Concussions and head trauma have affected multiple generations of University of Wisconsin players. Many of them joined lawsuits against the NFL over this issue, and at least half a dozen cut their UW careers short due to head injuries this decade. Reporter Jason Galloway takes a look at the impact of head trauma throughout the football ranks in this award-winning series from the Wisconsin State Journal.
USA Today | Mar 11, 2019
These NFL draft prospects have grown up in an age of enlightenment with concussion protocols. Yet, they still dismiss concerns about long-term health. "It doesn’t impact me at all,” Notre Dame tight end Alize Mack declared during the NFL Scouting Combine last weekend in Indianapolis, asked if increasing awareness about long-term risks associated with head injuries affect his view of the football career he’s pursuing. "I think I speak for everyone in this room when I say this is a game most of us have been playing since we were seven years old,” added Mack, who suffered two concussions in college. “So, at the end of the day, that’s not going to change how I attack a defense or choose to go after a player. This is football. It’s a physical game. That’s what you sign up for.”
Sports Illustrated | Mar 11, 2019
The World's Strongest Man is looking to help make a difference in the world after he dies. On Thursday, while talking with former wrestler and Concussion Legacy Foundation co-founder Chris Nowinski on SiriusXM's Busted Open, the former World Heavyweight champion announced his plan to donate his brain for CTE research. "I definitely want to go on record that I'm donating my brain to the brain bank, and I hope that something good can come out of y'all having my brain," Henry said. "Maybe it will help with figuring out how things work in the future that will benefit my kids and everyone else's kids... We always want the future to be better for our families and your families, speaking of the fans out there that have kids playing sports. And some of you parents, you weekend warriors. Like, you get a ding, get some help."
The Altamont Enterprise | Mar 8, 2019
She wrote her memoir, “Love You Hard,” said Abby Maslin, because over the years that she has been helping her husband recover from a traumatic brain injury he sustained in a mugging, she was never able to find books that offered hope to survivors and their families. “I wanted some hope that our lives could be joyful again, and have purpose. I feel like I wrote the book that I needed,” she said of the memoir that is due out March 12 from Dutton.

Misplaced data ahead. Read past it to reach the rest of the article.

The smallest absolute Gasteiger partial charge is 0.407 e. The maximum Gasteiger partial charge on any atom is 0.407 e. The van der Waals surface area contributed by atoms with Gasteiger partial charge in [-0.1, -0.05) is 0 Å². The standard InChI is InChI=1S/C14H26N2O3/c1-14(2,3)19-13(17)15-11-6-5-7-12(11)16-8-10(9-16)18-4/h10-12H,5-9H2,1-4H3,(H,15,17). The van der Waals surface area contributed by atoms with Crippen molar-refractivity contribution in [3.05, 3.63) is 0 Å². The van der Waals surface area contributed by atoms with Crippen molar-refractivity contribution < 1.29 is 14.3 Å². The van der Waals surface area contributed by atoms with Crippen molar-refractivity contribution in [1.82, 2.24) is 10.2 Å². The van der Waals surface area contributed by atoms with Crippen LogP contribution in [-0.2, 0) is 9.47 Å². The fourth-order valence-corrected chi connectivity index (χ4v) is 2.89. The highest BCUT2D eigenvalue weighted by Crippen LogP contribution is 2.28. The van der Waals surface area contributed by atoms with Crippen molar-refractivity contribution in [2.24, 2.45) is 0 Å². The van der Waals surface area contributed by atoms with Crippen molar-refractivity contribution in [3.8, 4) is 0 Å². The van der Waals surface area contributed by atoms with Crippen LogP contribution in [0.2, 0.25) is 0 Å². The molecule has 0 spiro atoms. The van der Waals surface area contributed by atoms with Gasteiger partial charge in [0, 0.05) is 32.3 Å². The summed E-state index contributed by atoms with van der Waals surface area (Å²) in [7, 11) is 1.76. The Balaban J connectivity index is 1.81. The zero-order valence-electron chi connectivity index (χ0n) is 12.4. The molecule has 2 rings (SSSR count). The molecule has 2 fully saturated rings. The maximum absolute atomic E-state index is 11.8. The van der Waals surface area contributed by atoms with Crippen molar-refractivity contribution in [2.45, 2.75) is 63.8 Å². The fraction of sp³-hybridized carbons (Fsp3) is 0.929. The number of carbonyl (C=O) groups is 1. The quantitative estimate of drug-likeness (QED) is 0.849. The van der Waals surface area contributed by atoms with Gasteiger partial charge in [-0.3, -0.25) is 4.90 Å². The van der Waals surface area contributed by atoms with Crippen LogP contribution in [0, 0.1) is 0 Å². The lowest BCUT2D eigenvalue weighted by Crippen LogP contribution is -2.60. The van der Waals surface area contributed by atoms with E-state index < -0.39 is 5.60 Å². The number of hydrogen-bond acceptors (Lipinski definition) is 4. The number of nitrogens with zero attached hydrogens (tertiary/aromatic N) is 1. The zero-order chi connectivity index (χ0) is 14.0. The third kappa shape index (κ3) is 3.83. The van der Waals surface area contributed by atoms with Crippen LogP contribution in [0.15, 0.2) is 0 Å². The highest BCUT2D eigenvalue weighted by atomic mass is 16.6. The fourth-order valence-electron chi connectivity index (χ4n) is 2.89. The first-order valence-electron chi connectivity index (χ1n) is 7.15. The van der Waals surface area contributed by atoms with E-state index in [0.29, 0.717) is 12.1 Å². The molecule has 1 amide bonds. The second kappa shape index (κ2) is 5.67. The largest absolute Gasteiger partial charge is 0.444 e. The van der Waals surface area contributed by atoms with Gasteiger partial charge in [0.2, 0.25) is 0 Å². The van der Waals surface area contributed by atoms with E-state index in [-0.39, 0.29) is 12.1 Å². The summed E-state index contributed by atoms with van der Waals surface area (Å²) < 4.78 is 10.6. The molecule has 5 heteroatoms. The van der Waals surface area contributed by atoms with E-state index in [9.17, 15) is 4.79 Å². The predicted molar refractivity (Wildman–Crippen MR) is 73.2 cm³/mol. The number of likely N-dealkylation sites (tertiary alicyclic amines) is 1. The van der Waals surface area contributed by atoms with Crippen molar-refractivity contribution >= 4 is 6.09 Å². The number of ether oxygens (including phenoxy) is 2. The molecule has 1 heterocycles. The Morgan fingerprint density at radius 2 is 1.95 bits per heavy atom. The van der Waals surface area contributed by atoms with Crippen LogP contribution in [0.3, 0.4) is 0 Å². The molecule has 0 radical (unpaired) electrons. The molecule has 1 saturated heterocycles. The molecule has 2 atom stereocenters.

Thrive Global | Mar 8, 2019
The sudden and tragic death of Beverly Hills 90210 star, Luke Perry, has hit my generation hard. However, it lends itself to an educational opportunity about brain injuries. At the age of 52, Perry suffered a massive stroke that he wasn’t able to recover from, causing a ripple of grief to wash through those who graduated in the 90’s. While tragic, his death is a prime example that brain injury can happen to anyone, anywhere, anytime.
NewsWise | Feb 25, 2019
American football players develop chronic traumatic encephalopathy, or CTE, after only playing football at the high school level, with higher rates of CTE associated with higher levels of play, according to a new study presented this week at the Association of Academic Physiatrists Annual Meeting in Puerto Rico. Researchers at the Boston University School of Medicine CTE Center conducted a study of the brains of deceased American football players to analyze the neuropathological and clinical features of the disease. “By focusing this study specifically on football players, we were able to ensure that all our donors had a similar type of exposure to repetitive head impacts. The goal of this study was not just characterizing the disease in individuals who passed away, but rather learning as much as possible from our donors in order to apply this knowledge to help the living,” said Daniel Daneshvar, MD, PhD, the study’s author.
Portland Tribune | Feb 21, 2019
To piece together a sequence of her son's return to play from a series of high school concussions, Renee and Jonathan Boland asked Parkrose High School on March 16, 2018, for video footage of the games and copies of the medical documentation in Jonathan's file. The reply from Parkrose administration stunned Renee. Karen Gray, superintendent at the time, wanted Renee to submit not only a request for Jonathan's records, but also give written assurance that she would not sue the district.